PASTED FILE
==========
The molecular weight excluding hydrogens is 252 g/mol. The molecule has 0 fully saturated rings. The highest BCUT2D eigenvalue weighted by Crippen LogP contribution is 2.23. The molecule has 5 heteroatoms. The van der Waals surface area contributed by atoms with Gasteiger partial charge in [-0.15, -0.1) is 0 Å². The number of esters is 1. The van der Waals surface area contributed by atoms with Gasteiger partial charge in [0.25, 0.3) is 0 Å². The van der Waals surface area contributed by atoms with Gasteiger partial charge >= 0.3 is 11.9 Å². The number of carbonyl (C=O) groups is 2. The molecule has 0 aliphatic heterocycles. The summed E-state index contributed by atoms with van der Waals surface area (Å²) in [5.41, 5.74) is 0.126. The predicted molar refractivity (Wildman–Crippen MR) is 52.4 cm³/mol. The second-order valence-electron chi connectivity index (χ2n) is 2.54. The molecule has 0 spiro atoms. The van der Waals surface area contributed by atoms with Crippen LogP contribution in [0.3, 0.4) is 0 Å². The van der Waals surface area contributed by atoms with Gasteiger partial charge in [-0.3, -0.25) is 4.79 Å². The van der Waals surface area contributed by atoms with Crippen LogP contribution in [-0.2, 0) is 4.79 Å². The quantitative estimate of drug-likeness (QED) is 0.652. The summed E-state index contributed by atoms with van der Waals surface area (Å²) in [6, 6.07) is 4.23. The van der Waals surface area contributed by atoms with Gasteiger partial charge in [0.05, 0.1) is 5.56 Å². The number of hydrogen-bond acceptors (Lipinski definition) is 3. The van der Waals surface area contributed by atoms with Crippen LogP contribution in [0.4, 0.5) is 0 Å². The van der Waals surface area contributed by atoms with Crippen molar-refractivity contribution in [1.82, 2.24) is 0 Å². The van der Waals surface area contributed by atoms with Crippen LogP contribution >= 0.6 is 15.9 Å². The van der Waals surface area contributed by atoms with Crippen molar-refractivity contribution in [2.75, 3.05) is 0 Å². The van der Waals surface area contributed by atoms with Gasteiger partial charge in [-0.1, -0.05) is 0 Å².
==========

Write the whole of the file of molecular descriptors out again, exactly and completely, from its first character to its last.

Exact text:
The molecular weight excluding hydrogens is 252 g/mol. The molecule has 0 fully saturated rings. The highest BCUT2D eigenvalue weighted by Crippen LogP contribution is 2.23. The molecule has 5 heteroatoms. The van der Waals surface area contributed by atoms with Gasteiger partial charge in [-0.15, -0.1) is 0 Å². The number of esters is 1. The van der Waals surface area contributed by atoms with Gasteiger partial charge in [0.25, 0.3) is 0 Å². The van der Waals surface area contributed by atoms with Gasteiger partial charge >= 0.3 is 11.9 Å². The number of carbonyl (C=O) groups is 2. The molecule has 0 aliphatic heterocycles. The summed E-state index contributed by atoms with van der Waals surface area (Å²) in [5.41, 5.74) is 0.126. The predicted molar refractivity (Wildman–Crippen MR) is 52.4 cm³/mol. The second-order valence-electron chi connectivity index (χ2n) is 2.54. The molecule has 0 spiro atoms. The van der Waals surface area contributed by atoms with Crippen LogP contribution in [0.3, 0.4) is 0 Å². The van der Waals surface area contributed by atoms with Gasteiger partial charge in [-0.3, -0.25) is 4.79 Å². The van der Waals surface area contributed by atoms with Crippen LogP contribution in [-0.2, 0) is 4.79 Å². The quantitative estimate of drug-likeness (QED) is 0.652. The summed E-state index contributed by atoms with van der Waals surface area (Å²) in [6, 6.07) is 4.23. The van der Waals surface area contributed by atoms with Gasteiger partial charge in [0.05, 0.1) is 5.56 Å². The number of hydrogen-bond acceptors (Lipinski definition) is 3. The van der Waals surface area contributed by atoms with Crippen LogP contribution in [0.4, 0.5) is 0 Å². The van der Waals surface area contributed by atoms with Crippen molar-refractivity contribution in [1.82, 2.24) is 0 Å². The van der Waals surface area contributed by atoms with Crippen LogP contribution >= 0.6 is 15.9 Å². The van der Waals surface area contributed by atoms with Crippen molar-refractivity contribution in [2.75, 3.05) is 0 Å². The van der Waals surface area contributed by atoms with Gasteiger partial charge in [-0.1, -0.05) is 0 Å².